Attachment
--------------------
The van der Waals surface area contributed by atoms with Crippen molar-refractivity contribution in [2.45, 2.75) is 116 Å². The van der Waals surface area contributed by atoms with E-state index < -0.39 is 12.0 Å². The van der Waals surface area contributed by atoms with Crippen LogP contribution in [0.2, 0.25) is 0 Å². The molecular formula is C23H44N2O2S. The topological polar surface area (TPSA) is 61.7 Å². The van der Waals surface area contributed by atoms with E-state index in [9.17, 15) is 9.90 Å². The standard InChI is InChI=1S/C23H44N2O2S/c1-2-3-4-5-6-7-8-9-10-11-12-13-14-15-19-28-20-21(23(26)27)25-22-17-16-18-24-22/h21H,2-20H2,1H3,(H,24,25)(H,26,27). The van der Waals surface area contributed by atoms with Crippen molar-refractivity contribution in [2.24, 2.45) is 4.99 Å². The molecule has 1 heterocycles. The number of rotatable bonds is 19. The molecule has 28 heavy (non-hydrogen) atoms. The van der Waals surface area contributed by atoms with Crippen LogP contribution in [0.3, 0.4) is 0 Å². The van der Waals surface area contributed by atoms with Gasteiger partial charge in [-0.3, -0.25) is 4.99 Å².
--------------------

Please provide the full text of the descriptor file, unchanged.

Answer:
The van der Waals surface area contributed by atoms with Crippen molar-refractivity contribution in [2.45, 2.75) is 116 Å². The van der Waals surface area contributed by atoms with E-state index < -0.39 is 12.0 Å². The van der Waals surface area contributed by atoms with Crippen LogP contribution in [0.2, 0.25) is 0 Å². The molecular formula is C23H44N2O2S. The topological polar surface area (TPSA) is 61.7 Å². The van der Waals surface area contributed by atoms with E-state index in [9.17, 15) is 9.90 Å². The standard InChI is InChI=1S/C23H44N2O2S/c1-2-3-4-5-6-7-8-9-10-11-12-13-14-15-19-28-20-21(23(26)27)25-22-17-16-18-24-22/h21H,2-20H2,1H3,(H,24,25)(H,26,27). The van der Waals surface area contributed by atoms with Crippen molar-refractivity contribution in [2.24, 2.45) is 4.99 Å². The molecule has 1 heterocycles. The number of rotatable bonds is 19. The molecule has 28 heavy (non-hydrogen) atoms. The van der Waals surface area contributed by atoms with Crippen LogP contribution in [0.3, 0.4) is 0 Å². The van der Waals surface area contributed by atoms with Gasteiger partial charge in [-0.3, -0.25) is 4.99 Å².